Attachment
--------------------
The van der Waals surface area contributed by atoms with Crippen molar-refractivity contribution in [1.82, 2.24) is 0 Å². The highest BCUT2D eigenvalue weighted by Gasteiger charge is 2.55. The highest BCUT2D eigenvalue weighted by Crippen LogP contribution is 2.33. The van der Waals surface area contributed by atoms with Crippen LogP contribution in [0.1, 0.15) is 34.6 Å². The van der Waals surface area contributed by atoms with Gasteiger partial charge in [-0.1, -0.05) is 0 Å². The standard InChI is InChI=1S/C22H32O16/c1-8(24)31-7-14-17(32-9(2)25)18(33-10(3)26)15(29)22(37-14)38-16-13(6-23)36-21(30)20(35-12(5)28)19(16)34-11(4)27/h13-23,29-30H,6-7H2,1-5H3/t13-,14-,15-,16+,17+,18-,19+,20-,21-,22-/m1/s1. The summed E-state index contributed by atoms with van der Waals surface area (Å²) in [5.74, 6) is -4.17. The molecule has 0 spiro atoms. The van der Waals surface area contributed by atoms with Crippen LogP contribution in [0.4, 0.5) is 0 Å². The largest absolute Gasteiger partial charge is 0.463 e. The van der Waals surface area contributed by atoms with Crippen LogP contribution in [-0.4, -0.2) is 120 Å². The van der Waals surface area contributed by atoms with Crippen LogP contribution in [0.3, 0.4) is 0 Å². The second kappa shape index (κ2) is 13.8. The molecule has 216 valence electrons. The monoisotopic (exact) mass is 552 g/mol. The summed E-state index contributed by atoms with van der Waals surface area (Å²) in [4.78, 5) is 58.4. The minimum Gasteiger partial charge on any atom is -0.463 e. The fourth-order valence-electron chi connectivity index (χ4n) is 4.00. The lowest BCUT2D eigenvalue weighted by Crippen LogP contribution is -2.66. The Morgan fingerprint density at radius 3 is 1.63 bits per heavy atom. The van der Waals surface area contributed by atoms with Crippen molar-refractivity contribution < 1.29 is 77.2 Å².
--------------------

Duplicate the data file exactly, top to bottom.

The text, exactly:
The van der Waals surface area contributed by atoms with Crippen molar-refractivity contribution in [1.82, 2.24) is 0 Å². The highest BCUT2D eigenvalue weighted by Gasteiger charge is 2.55. The highest BCUT2D eigenvalue weighted by Crippen LogP contribution is 2.33. The van der Waals surface area contributed by atoms with Crippen LogP contribution in [0.1, 0.15) is 34.6 Å². The van der Waals surface area contributed by atoms with Gasteiger partial charge in [-0.1, -0.05) is 0 Å². The standard InChI is InChI=1S/C22H32O16/c1-8(24)31-7-14-17(32-9(2)25)18(33-10(3)26)15(29)22(37-14)38-16-13(6-23)36-21(30)20(35-12(5)28)19(16)34-11(4)27/h13-23,29-30H,6-7H2,1-5H3/t13-,14-,15-,16+,17+,18-,19+,20-,21-,22-/m1/s1. The summed E-state index contributed by atoms with van der Waals surface area (Å²) in [5.74, 6) is -4.17. The molecule has 0 spiro atoms. The van der Waals surface area contributed by atoms with Crippen LogP contribution in [0.4, 0.5) is 0 Å². The largest absolute Gasteiger partial charge is 0.463 e. The van der Waals surface area contributed by atoms with Crippen LogP contribution in [-0.4, -0.2) is 120 Å². The van der Waals surface area contributed by atoms with Crippen LogP contribution in [0.3, 0.4) is 0 Å². The second kappa shape index (κ2) is 13.8. The molecule has 216 valence electrons. The monoisotopic (exact) mass is 552 g/mol. The summed E-state index contributed by atoms with van der Waals surface area (Å²) in [4.78, 5) is 58.4. The minimum Gasteiger partial charge on any atom is -0.463 e. The fourth-order valence-electron chi connectivity index (χ4n) is 4.00. The lowest BCUT2D eigenvalue weighted by Crippen LogP contribution is -2.66. The Morgan fingerprint density at radius 3 is 1.63 bits per heavy atom. The van der Waals surface area contributed by atoms with Crippen molar-refractivity contribution < 1.29 is 77.2 Å².